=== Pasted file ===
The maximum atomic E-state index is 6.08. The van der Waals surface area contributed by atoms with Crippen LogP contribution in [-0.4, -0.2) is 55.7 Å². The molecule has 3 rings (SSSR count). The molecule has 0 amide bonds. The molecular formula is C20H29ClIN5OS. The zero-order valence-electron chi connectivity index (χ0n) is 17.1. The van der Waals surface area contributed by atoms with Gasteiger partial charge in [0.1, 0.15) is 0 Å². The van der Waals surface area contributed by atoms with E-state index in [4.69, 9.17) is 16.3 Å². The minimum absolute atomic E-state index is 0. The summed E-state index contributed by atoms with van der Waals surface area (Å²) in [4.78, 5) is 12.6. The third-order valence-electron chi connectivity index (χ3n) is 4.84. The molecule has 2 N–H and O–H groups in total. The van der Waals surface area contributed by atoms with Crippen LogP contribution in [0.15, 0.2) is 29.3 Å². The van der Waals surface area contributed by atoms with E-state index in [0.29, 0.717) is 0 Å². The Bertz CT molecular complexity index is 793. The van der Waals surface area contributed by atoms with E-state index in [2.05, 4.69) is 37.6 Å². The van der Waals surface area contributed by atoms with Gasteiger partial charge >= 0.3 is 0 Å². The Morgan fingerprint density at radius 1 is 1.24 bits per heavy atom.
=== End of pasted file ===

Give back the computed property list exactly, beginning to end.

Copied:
The maximum atomic E-state index is 6.08. The van der Waals surface area contributed by atoms with Crippen LogP contribution in [-0.4, -0.2) is 55.7 Å². The molecule has 3 rings (SSSR count). The molecule has 0 amide bonds. The molecular formula is C20H29ClIN5OS. The zero-order valence-electron chi connectivity index (χ0n) is 17.1. The van der Waals surface area contributed by atoms with Gasteiger partial charge in [0.1, 0.15) is 0 Å². The van der Waals surface area contributed by atoms with E-state index in [4.69, 9.17) is 16.3 Å². The minimum absolute atomic E-state index is 0. The summed E-state index contributed by atoms with van der Waals surface area (Å²) in [4.78, 5) is 12.6. The third-order valence-electron chi connectivity index (χ3n) is 4.84. The molecule has 2 N–H and O–H groups in total. The van der Waals surface area contributed by atoms with Crippen LogP contribution in [0.15, 0.2) is 29.3 Å². The van der Waals surface area contributed by atoms with E-state index in [0.29, 0.717) is 0 Å². The Bertz CT molecular complexity index is 793. The van der Waals surface area contributed by atoms with E-state index in [2.05, 4.69) is 37.6 Å². The van der Waals surface area contributed by atoms with Gasteiger partial charge >= 0.3 is 0 Å². The Morgan fingerprint density at radius 1 is 1.24 bits per heavy atom.